Gapsa Homepage  ||  Temple review by Koreatemple.net
     
  • Bongamsa Temple. 鳳巖寺. One of the Nine Mountain Schools (禪門九山) of Seon practice in Korea. Here we heard a Dharma talk from Master Jeokmyeong . This temple, says Visitkorea.or.kr, is "open to the public only one day per year. Visit on any day other than Buddha's Birthday and you will be turned away at the gate. A major Korean center for the practice of Seon (better known in the West by its Japanese name of Zen). Bongamsa is one of Korea's oldest centers of Seon meditation. This Seon tradition continues to this day. In 1982, the temple and the surrounding mountain and forests were closed off to the outside world to produce a better meditation environment. Not surprisingly, there's a good deal of competition between monks to enter the monastery, where monks, from the abbot on down, meditate for at least eight hours a day." <end quote>
     
  • Chukseosa Temple 鷲棲寺. Here we heard a Dharma talk from Master Muyeo 無如.
    Temple review by Bonghaw.go.kr  ||  Temple review at KBS.co.kr ||  About temple's Yakushi statue.
     
  • Seokjongsa Temple. Here we heard a Dharma talk from Master Hyeguk.
    See details at Chungbuk Nadri.net.
     
  • Other Temple Resources
     

map-of-temples-2
Location of temples we visited in South Korea

Nine Mountain Schools of Seon (Sŏn) Practice in Korea 禪門九山

Nine Mountain Schools 禪門九山 (C = Chánmén Jiǔshān, K = Seonmun Gusan 선문구산, J = Zenmon Kyūsan). An appellation for the early schools of Korean Seon (Sŏn) practice. Each school was connected with one of nine mountain monasteries. The nine are listed below.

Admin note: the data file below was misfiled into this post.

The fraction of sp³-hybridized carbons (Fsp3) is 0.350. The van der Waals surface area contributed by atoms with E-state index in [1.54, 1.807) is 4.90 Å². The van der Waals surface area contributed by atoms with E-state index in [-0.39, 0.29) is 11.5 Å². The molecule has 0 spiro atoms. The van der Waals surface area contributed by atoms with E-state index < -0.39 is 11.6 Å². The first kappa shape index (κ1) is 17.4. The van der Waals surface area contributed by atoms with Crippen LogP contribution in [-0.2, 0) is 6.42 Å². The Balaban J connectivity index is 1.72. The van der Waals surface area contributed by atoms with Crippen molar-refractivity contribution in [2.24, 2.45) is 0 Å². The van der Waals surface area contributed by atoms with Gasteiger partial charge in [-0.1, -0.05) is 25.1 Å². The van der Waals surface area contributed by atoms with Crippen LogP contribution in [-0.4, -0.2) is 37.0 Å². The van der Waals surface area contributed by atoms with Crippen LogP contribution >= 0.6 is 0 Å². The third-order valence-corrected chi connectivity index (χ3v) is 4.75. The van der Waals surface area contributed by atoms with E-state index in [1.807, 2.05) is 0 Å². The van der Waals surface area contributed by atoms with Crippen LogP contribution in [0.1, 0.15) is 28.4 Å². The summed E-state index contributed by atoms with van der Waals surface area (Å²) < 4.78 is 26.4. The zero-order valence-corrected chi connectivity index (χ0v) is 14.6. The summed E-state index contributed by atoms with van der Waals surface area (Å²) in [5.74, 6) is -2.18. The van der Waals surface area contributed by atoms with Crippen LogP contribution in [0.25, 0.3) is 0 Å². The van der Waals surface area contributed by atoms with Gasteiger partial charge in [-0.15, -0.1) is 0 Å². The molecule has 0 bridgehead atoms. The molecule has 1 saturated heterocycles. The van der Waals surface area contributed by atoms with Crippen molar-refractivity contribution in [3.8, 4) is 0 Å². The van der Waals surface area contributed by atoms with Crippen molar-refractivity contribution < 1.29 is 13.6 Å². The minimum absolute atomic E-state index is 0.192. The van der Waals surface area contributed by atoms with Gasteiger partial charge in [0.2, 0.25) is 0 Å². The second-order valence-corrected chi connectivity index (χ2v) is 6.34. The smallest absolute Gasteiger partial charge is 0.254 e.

1. Gaji-san school (迦智山), established at Borimsa (寶林寺) under the influence of Doui (道義; d. 825) and his grand-student Chejing (體澄; 804–890). Doui studied in China under Zhizang (智藏; 735–814) and Baizhang (百丈; 749–814).
  2. Seongju san (聖住山) school, established by Muyeom (無染; 800–888) who received his inga 印可 from Magu Baoche (麻谷寶徹; b. 720?).
  3. Silsang san (實相山) school, founded by Hongcheok (洪陟; fl. 830), who also studied under Zhizang.
  4. Huiyang san (曦陽山) school, founded by Beomnang and Jiseon Doheon (智詵道憲; 824–882), who was taught by a Korean teacher of the Mazu transmission.
  5. Bongnim san (鳳林山) school, established by Wongam Hyeon'uk (圓鑑玄昱; 787–869) and his student Simhui (審希, fl. 9c). Hyeon'uk was a student of Zhangjing Huaihui (章敬懷暉; 748–835).
  6. Dongni san (桐裡山) school, established by Hyecheol (慧徹; 785–861) who was a student of Jizang.
  7. Sagul san (闍崛山) school, established by Beom'il (梵日; 810–889), who studied in China with Yanguan Qian (鹽官齊安; 750?-842) and Yueshan Weiyan (樂山惟嚴).
  8. Saja san (獅子山) school, established by Doyun (道允; 797–868), who studied under Nanjuan puyuan (南泉普願; 748–835).
  9. Sumi-san school (須彌山) founded by Ieom (利嚴; 869–936), which had developed from the Caotong (曹洞) lineage. The term Gusan in Korea also becomes a general rubric for 'all the Seon schools,' holding such connotations down to the present.

    Source: Digital Dictionary of Buddhism (sign in with user name = guest)
    The DDB includes much more information about the nine. A visit is highly recommended.

Jump to Top of Page

spacer
bottom bar

Copyright 1995 - 2013. Mark Schumacher. Email Mark.
All stories and photos, unless specified otherwise, by Schumacher.
www.onmarkproductions.com     |     make a donation

Please do not copy these pages into Wikipedia or elsewhere without proper citation !